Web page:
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Looking for the perfect Thanksgiving wine? Not an easy task given the wide range of flavors from salty and savory to sweet and sour – and all on the same plate! If you want a real challenge this year, try pairing your wine not only to the food, but also to this year’s Thanksgiving host.


Looking for the perfect Thanksgiving wine? Not an easy task given the wide range of flavors from salty and savory to sweet and sour – and all on the same plate! If you want a real challenge this year, try pairing your wine not only to the food, but also to this year’s Thanksgiving host.

 

Below I have analyzed some of the world’s (and Wisconsin’s) most iconic culinary legends, and have selected wines based on their cuisine… and personality!

 

Rachel Ray – Traditional, Simple, and Fun
This “Bubbly” “All-American” “Chef Next Door” keeps it simple, from food prep and price to presentation. A value-driven crowd-pleasing American sparkling wine would set the mood for a fun and informal holiday. Gruet’s Blanc de Noirs from New Mexico (~$15), made from Pinot Noir, has the weight and berry flavors to complement any Thanksgiving. An upgrade to Roederer Estate Sparkling Wine from California (~$25) may even elicit a “Yum-O!” or “Delish!” from the exuberant host. “How good is that!?!”Try more sparkling wines this December at MWS’s class, Bubbles, Bubbles, Bubbles.

 

Julia Child – Traditional, Rich, and Classic
Julia and I would have gotten along fabulously. She once said, “I would happily die with a bottle of white burgundy in my mouth.” Me too! JM Boillot Bourgogne Blanc (~$35)and its crisp autumn apple flavors with a touch of vanilla and butter would have complemented Child’s butter-and-cream-laden Thanksgiving soiree. In spite of her devotion to French culinary technique, tradition, and wine, Child was no wine snob. A red French Chinon made from Cabernet Franc, like J Mellot’s Les Morinieres (~$17), would have shined bright with intense black cherry fruit, herbal notes and crushed granite, offering elegance without pretension. Both wines available at Bavette Le Boucherie, 330 E Menomonee, Milwaukee.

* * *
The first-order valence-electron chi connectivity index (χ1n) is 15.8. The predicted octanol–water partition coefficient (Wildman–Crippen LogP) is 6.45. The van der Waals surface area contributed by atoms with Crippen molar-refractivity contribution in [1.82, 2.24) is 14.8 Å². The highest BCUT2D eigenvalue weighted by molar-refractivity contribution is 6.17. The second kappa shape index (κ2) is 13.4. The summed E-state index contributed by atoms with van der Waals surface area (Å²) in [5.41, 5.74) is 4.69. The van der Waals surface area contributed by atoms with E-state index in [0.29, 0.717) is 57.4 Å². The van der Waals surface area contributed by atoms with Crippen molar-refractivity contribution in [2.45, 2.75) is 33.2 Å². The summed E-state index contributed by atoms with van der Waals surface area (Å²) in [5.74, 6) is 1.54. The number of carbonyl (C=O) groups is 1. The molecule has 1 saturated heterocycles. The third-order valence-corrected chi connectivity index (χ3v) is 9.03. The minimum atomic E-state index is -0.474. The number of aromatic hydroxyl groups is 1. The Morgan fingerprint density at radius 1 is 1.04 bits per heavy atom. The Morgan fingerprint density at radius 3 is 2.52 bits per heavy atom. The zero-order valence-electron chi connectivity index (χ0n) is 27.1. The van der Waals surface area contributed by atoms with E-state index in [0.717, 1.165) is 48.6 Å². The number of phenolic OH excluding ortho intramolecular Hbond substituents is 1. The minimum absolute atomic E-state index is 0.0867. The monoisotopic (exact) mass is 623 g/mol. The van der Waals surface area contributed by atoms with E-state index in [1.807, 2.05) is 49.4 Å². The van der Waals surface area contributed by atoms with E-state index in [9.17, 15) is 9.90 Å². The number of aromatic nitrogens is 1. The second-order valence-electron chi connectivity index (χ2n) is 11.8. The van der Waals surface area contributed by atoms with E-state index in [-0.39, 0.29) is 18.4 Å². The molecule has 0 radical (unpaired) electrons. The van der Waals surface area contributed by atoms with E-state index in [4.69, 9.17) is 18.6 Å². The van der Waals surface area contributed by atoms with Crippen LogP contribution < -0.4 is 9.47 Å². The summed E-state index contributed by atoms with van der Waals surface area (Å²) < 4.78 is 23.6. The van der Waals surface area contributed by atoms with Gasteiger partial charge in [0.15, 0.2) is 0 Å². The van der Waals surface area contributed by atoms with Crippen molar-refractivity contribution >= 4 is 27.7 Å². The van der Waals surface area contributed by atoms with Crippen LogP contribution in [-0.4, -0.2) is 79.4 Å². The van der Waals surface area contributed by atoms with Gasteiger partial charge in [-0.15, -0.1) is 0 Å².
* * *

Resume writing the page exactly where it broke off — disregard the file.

Tory Miller – Traditional with a Local Flair
Tory Miller, chef/owner of L’Etoile and Graze in Madison, Wisconsin, took home James Beard’s award for Best Chef-Midwest in 2012. Our very own food hero is a strong advocate of sourcing local, including wines and beer. Wisconsin’s Wollersheim Prairie Fume (~$10) or King Fisher White Whisper (~$16) both have snappy acid with a touch of residual sugar, making them the perfect foil for everything from cranberries and sweet potatoes to stuffing and turkey.

 

Juan Mari Arzak – Traditional and yet Modern
As long as I am fantasizing about my attendance at the intimate holiday gatherings of A-list celebrities and deceased culinary icons, I may as well imagine the Thanksgiving feast of aman who probably doesn’t celebrate this holiday. World-renowned Spanish chef, Arzak roots his artistic creations in the traditional and then updates them with a modern twist. Although your friends and family may not be serving mashed potato foam, they may, say, experiment with turkey breast butterflied and then grilled over hot coals, served with pancetta, sourdough and apple stuffing. A modern-style wine from the traditional Spanish region of Rioja, like Baigorri Reserva (~$40) with its dark fruit, sweet baking spices and velvety texture, would pair wonderfully with an Arzak-inspired spread. If you can’t find thiswine locally, come and visit the winery with me in 2014.

 

TelmoVines

 

Anthony Bourdain – Non-traditional, Irreverent and International
Mr. Bourdain travels the world seeking extraordinary edible stories. I imagine this maverick isn’t likely to be stateside for Thanksgiving, but even if he were, I wonder if he would opt for African, Korean or some other international cuisine in place of the traditional Yankee fare. Not knowing what Mr. Bourdain may elect, I would suggest a Georgian wine due to the diversity of wine styles available within its borders, from sweet fruity reds to dry earthy reds, or light fruity modern whites to tannic orange qvevri wines. Regardless, Bourdain would appreciate the back story – Georgia was the first country to make wine. Read more about my work with the world’s “inventor of wine.”

 

Happy Thanksgiving!

 

Cheers,
Jessica Bell
My Wine School
Wine. Your Way.www.mywineschool.com
312-972-WINE (9463)
Follow at Twitter or Facebook

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